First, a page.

Throughout 2024, the proliferation of artificial intelligence (AI) technologies, with their high demands for computational power, will exert additional pressure on already strained electrical grids, amplifying the uncertainties facing data centre operations.
3. Increasingly frequent and severe outages
Climate change is challenging grid reliability in multiple ways, including droughts, wildfires and severe storms.
In April 2023, an ice storm caused the largest power outage in Quebec since 1998, affecting hundreds of thousands of people. In the U.S., meanwhile, power outages caused by severe weather are growing in frequency and duration. Long-term outages, like those precipitated by wildfires in California and freezes in Texas, can challenge a data centre’s store of diesel fuel for backup generators and, for that matter, intensify competition for supply and impede delivery. Extreme weather can also impact data centres’ energy infrastructure directly, threatening on-site transformers and distribution equipment.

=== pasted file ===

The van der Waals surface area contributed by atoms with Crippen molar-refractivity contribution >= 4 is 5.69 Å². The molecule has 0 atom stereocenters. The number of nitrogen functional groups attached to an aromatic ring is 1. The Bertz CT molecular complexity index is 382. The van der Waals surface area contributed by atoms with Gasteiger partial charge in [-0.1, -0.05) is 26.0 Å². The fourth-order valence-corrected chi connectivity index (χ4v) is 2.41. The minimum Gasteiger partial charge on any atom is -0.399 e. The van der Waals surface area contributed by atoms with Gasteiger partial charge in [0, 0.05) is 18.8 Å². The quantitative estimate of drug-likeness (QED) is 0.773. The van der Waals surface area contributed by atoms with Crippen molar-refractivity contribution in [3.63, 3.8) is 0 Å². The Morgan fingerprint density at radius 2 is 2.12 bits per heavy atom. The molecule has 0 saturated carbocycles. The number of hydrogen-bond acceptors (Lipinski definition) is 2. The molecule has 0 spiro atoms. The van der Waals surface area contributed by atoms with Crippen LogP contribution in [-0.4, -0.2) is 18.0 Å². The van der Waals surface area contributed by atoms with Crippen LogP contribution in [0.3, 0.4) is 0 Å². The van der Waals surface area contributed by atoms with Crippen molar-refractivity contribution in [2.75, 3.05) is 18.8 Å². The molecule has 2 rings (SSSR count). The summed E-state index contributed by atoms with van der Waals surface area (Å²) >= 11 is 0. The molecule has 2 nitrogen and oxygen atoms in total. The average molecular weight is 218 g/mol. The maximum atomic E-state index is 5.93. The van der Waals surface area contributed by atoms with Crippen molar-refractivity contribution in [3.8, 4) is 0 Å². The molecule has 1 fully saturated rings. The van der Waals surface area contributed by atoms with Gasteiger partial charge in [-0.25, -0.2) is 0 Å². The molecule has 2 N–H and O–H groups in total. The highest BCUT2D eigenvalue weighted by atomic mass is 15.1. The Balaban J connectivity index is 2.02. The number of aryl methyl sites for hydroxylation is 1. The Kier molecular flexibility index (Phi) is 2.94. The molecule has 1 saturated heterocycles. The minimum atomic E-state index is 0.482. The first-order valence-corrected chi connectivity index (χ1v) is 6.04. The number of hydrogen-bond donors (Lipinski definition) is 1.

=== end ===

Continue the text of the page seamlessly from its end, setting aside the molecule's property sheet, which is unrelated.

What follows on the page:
Incidents of sabotage are also on the rise.
The proliferation of AI is increasing demand for computational power.
The following are three ways for data centre operators to address the challenges of energy volatility:
1. Energy efficiency upgrades
The first step is to maximize a data centre’s energy efficiency. This metric, expressed as ‘power usage effectiveness’ (PUE), is a ratio between the total energy consumed by the facility and the actual energy delivered to the servers and related equipment. Thus, operators aim for the lowest PUE possible, at 1.0.
Over the past five years, the industry-wide average PUE has remained relatively flat. New innovations will be necessary for further gains.
Some such developments coming to operators include new cooling systems, increasingly efficient uninterruptible power supplies (UPSs) and advanced power, building and information technology (IT) monitoring and control systems. Running a UPS in high-efficiency mode, for example, can save hundreds of thousands of dollars for a typical data centre, over the life of the UPS. Data centre infrastructure management (DCIM) software can monitor both IT equipment and the underlying infrastructure, to help improve operational efficiency, while digital twin platforms can expedite the digitization process throughout the complete life cycle of power systems.